Buchtel College of Arts and Sciences

Date of Last Revision

2024-06-04 07:04:31



Honors Course


Number of Credits


Degree Name

Bachelor of Science

Date of Expected Graduation

Spring 2024


This research project for the Williams Honors College sought to examine how local pond-breeding amphibians utilized natural, restored, and created wetlands. Presence/absence data was gathered from field surveys, historical records, and iNaturalist data for the six study sites. It was predicted that created and restored wetlands may support less sensitive species with lower coefficient of conservatism scores, based on past surveys of a similar nature. No statistically significant results were found in this survey, but that could be due to low sample sizes and limited data sets, among other considerations. Therefore, more in-depth studies should still be undertaken to examine this question in our local ecosystems. Restoration and habitat creation are becoming more common practices as natural spaces are lost and climate change worsens. When restoring and creating wetland habitat, more considerations should be made for sensitive, pond-breeding species, and extra care should be taken to not cause harm via hydrology changes, human disturbance, introduction of predatory species, etc. In Ohio, our wetland protections and restoration practices likely need an overhaul to truly support and protect sensitive, pond-breeding amphibian species.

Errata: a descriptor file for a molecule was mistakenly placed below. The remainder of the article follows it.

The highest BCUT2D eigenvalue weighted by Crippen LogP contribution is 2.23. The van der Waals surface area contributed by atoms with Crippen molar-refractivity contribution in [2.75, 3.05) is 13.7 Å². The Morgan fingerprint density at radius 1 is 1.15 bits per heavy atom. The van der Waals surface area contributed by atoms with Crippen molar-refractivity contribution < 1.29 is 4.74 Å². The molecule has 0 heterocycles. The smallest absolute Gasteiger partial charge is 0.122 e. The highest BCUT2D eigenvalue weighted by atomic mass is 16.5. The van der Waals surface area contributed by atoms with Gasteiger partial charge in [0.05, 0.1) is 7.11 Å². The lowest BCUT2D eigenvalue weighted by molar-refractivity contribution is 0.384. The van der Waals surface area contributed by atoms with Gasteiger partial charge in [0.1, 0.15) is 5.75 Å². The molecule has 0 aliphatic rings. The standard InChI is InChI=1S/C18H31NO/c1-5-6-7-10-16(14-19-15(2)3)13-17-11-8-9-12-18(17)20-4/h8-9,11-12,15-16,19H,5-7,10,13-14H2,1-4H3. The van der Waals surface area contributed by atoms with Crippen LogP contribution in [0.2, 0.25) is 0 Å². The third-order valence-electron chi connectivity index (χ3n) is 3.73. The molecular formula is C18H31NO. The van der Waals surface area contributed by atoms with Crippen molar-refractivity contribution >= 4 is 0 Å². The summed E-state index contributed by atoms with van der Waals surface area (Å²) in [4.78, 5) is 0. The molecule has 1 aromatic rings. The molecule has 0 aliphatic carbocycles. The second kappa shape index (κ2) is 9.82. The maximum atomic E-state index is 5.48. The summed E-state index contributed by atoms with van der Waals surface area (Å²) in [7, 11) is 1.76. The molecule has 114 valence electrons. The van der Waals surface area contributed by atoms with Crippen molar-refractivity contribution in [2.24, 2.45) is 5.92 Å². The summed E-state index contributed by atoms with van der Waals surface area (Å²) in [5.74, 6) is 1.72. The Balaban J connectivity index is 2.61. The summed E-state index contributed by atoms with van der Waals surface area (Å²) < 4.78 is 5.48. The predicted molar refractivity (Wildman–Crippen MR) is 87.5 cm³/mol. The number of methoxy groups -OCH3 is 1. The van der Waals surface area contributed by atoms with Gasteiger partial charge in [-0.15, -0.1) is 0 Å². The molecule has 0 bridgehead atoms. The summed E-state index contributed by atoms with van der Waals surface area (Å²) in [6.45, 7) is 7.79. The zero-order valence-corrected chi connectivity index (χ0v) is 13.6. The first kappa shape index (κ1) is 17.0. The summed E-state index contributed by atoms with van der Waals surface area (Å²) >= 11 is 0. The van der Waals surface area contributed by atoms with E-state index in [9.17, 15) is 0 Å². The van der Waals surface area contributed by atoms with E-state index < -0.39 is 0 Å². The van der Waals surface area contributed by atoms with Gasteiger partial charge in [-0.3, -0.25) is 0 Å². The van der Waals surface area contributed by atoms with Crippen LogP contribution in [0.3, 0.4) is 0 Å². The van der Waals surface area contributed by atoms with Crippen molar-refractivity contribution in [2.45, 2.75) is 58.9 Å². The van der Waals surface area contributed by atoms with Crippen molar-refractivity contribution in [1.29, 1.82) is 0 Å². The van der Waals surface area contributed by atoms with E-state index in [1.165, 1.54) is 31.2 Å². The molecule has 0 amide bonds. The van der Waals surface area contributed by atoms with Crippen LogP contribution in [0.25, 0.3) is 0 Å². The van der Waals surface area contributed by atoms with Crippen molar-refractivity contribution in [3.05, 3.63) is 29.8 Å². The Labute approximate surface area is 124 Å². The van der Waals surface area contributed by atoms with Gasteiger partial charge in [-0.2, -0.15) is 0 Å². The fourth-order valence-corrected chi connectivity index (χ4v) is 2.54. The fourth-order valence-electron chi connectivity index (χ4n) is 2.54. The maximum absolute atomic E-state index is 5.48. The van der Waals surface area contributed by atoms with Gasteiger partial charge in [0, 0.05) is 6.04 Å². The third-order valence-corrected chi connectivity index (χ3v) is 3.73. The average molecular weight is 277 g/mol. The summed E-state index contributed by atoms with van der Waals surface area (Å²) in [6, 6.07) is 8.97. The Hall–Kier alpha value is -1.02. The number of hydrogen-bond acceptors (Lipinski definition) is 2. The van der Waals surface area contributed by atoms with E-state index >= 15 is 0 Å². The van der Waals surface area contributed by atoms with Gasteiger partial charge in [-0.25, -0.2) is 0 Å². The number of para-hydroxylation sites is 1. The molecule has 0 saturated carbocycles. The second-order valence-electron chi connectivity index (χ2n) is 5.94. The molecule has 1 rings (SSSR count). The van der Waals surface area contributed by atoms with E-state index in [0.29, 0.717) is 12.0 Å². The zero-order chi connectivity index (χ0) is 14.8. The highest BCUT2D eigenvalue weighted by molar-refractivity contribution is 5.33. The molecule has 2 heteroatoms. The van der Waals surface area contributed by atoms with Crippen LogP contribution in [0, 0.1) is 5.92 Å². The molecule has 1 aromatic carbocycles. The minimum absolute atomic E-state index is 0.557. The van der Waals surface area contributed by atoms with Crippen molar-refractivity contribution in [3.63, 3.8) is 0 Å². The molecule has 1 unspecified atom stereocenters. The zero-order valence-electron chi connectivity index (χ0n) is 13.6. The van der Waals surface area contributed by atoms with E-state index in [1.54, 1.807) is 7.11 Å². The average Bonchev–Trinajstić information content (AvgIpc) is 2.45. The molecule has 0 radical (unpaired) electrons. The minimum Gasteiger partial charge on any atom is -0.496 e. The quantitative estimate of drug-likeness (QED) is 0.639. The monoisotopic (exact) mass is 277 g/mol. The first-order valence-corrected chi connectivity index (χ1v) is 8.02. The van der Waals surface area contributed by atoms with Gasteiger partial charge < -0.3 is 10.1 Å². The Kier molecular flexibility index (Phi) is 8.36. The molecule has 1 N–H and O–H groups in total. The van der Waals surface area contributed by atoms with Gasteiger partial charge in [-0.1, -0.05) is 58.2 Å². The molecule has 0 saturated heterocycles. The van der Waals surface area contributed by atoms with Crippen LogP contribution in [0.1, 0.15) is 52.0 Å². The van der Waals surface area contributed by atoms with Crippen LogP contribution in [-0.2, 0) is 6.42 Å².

Research Sponsor

Dr. Randy Mitchell

First Reader

Dr. Peter Niewiarowski

Second Reader

Dr. Lara Roketenetz

Honors Faculty Advisor

Dr. Brian Bagatto

Proprietary and/or Confidential Information




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